I was curious to see if the relationship between unemployment and output has changed in recent years, so I took a very quick look at the issue through the lens of Okun's law (and used a simple textbook version of Okun's law as well). Recall that Okun's law is the negative relationship between unemployment and GDP. One way to look at this is to graph the growth of real GDP against changes in the unemployment rate. The data are quarterly, the sample period is 1948:Q2-2005:Q4, and the changes are expressed in annual rates:
The equation for the fitted line is (GDP Growth) = 3.40 - 1.78ΔUN, not too far from the equation in, say, Mankiw's textbook where (GDP Growth) = 3 - 2ΔUN is used as a rough approximation (e.g. see page 35 in his 5th edition as well as the graph that is very similar to the one above).
The next step is to break the sample into two pieces. I chose 1982 as the break point. You will either like that or you won't, but it's what I chose for a first cut. The individual sub-sample graphs are similar to the total sample:
Here are the fitted lines for the two sub-samples:
And finally, here are the two estimated equations for the sub-samples:
(GDP Growth) = 3.73 - 1.87ΔUN for 1958:Q2-2005:Q4
(GDP Growth) = 2.99 - 1.49ΔUN for 1983:Q1-2005:Q4
The last set of results is close to (GDP Growth) = 3 - 1.5ΔUN if you like round numbers.
So what does this mean? Here are two observations:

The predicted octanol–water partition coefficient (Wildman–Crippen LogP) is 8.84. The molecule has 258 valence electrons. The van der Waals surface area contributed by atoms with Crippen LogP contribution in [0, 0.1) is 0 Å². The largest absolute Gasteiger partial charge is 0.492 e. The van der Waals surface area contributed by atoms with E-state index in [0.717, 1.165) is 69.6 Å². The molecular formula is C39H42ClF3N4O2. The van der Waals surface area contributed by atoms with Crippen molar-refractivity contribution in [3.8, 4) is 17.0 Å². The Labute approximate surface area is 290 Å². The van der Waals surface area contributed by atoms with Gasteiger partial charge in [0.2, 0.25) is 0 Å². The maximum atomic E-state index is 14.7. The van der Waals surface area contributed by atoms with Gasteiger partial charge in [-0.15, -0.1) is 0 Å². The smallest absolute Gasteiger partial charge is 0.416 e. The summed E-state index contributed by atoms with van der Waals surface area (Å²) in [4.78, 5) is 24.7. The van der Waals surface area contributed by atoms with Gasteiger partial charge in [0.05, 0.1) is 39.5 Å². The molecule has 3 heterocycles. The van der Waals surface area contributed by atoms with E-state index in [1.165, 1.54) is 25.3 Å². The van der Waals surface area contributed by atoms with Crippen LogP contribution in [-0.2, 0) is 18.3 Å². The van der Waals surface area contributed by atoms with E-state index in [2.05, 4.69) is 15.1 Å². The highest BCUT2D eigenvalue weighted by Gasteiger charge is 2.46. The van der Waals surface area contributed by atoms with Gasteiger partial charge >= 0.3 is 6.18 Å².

- For the full sample, unemployment will be stable (ΔUN=0) when GDP growth is 3.4%. For the sub-samples, the figures are 3.73% for sample through 1982, and 2.99% for the sample after 1982. Thus, rate of output growth producing stable employment has fallen according to these estimates.
- For every percentage point unemployment increases in the early sample (i.e. an additional 1% increase over the last period), GDP growth falls by 1.87%. But in the later sample it falls less, by 1.49%.
I need to think through this more, but the decreased sensitivity of GDP growth to unemployment changes seems to be consistent with technological change allowing firms to replace people with machines more flexibly than in the earlier time period, with technological change allowing work to be digitized and performed elsewhere so that domestic unemployment can rise without output falling, and through the outsourcing of intermediate stages of production.